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We Should Be Listening to Our Scientists and Experts Right Now—Not Driving Them Away.
By Jeff Turrentine
Back in 2017, a few weeks before Donald Trump became the most powerful individual in the world, a New Yorker cartoon by Will McPhail did what the best New Yorker cartoons do: It made you laugh, and then — once you stopped laughing — it made you think. Trump had just won the presidency in part by redefining populism as the belief that experience and expertise should count for far less than ideology and intensity. Without mentioning him by name, and without even making reference to politics for that matter, McPhail managed to capture the frustration and anxiety that millions were feeling.
More than that, though, the cartoon — like the 2016 election itself — seemed to augur the widening of a troubling cultural fissure. (Note how most of the cartoon mutineer's fellow passengers are raising their hands in support of him.) On one side of this divide are those Americans who continue to put their faith in experts. On the other are those who've had quite enough of the people who know what they're doing, thank you very much, and think it's high time to give someone else a chance.
For the past three years, this antagonism toward expertise has been put into practice across the federal government, with the purging of military experts from a Pentagon advisory panel, the firing of cybersecurity experts from the Department of Homeland Security, and the ousting of members of the National Security Council's pandemic response team — a decision that now seems momentous as the country scrambles to address the growing number of COVID-19 infections.
Scientific expertise has been especially devalued. As the Washington Post reported in January, "hundreds of scientists across the federal government … have been forced out, sidelined, or muted since President Trump took office," in a mass exodus "fueled broadly by administration policies that have diminished the role of science." Currently, 20 percent of high-level scientific appointee positions are vacant, with some of the biggest losses being felt among soil scientists, hydrologists, and experts in chemistry and geology. Nearly 700 scientists have left the U.S. Environmental Protection Agency (EPA) over the past three years, the Post notes; so far, the administration has only replaced half of them.
One way that the administration has carried out this unprecedented purge of talent is through the relocation of personnel within agencies. Last week, the Hill reported that the Bureau of Land Management (BLM) has now lost more than half of its Washington, DC–based employees, who were slated to move to western states as part of a larger relocation effort that also includes shifting the agency's headquarters to Grand Junction, Colorado. According to internal numbers obtained by the Hill, 87 BLM staffers opted to quit rather than make the move, leaving only 80 employees who say they will relocate.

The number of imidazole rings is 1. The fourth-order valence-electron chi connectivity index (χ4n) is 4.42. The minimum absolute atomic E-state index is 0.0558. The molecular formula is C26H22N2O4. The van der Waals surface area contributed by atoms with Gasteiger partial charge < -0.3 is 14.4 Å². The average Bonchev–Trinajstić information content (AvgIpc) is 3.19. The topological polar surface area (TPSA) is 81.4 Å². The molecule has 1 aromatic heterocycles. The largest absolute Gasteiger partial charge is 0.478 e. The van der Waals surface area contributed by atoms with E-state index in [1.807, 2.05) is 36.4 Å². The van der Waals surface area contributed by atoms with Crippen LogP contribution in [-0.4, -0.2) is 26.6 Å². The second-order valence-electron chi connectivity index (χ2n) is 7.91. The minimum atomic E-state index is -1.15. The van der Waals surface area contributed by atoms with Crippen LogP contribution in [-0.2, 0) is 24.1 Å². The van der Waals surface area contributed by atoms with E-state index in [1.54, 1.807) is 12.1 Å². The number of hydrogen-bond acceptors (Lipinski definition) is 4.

As I wrote last summer, when the relocation plan was first announced, many people — including several former BLM directors — believed that these resignations are all part of a strategy to weaken the agency to the point where it eventually just dissolves. A defunct BLM would potentially cede its responsibilities and assets to individual states that would welcome the opportunity to control the hundreds of millions of acres currently under the agency's purview. One of these former directors, Steve Ellis, told the Hill last week that the loss of so many top-level BLM employees, in whom so much institutional memory and specialized knowledge reside, represents "a huge brain drain … there is a lot of really solid expertise walking out the door."
When experts become enemies, science itself becomes suspect. Last week, the Trump administration also doubled down on a proposed rule that would make it far easier for the EPA to disregard findings from public health studies in its policy making. Despite widespread condemnation from scientists and public health experts — many of whom voiced their concerns during a public-comment period that drew more than 600,000 responses, the overwhelming majority of which were negative — the EPA has decided not only to keep the rule but to expand it, making it even more attractive to industry polluters and more dangerous to everyday Americans. If EPA administrator Andrew Wheeler has his way, the agency would be able to ignore solid, peer-reviewed scientific studies simply because they don't make all their underlying data publicly available — information such as private health records of participants. The EPA's selection criteria would be advantageously murky and, perhaps most disturbingly, it could apply the rule retroactively, allowing it to reject huge amounts of research that underpin current environmental protections, such as air pollution limits.
We've never needed science — or scientists — more than we do right now. From climate change to coronavirus, people all over the world are looking to experts for answers to questions that aren't academic but urgent. At a time like this, leadership is defined by the ability to acknowledge expertise, accept facts and science, and plan accordingly. To reject the insight and input of experts at this moment, or any moment, isn't populist. It's perverse. Ideology can draw huge crowds, harden divisions, and drive people to extremes. But it can't fly a plane.
Reposted with permission from onEarth.
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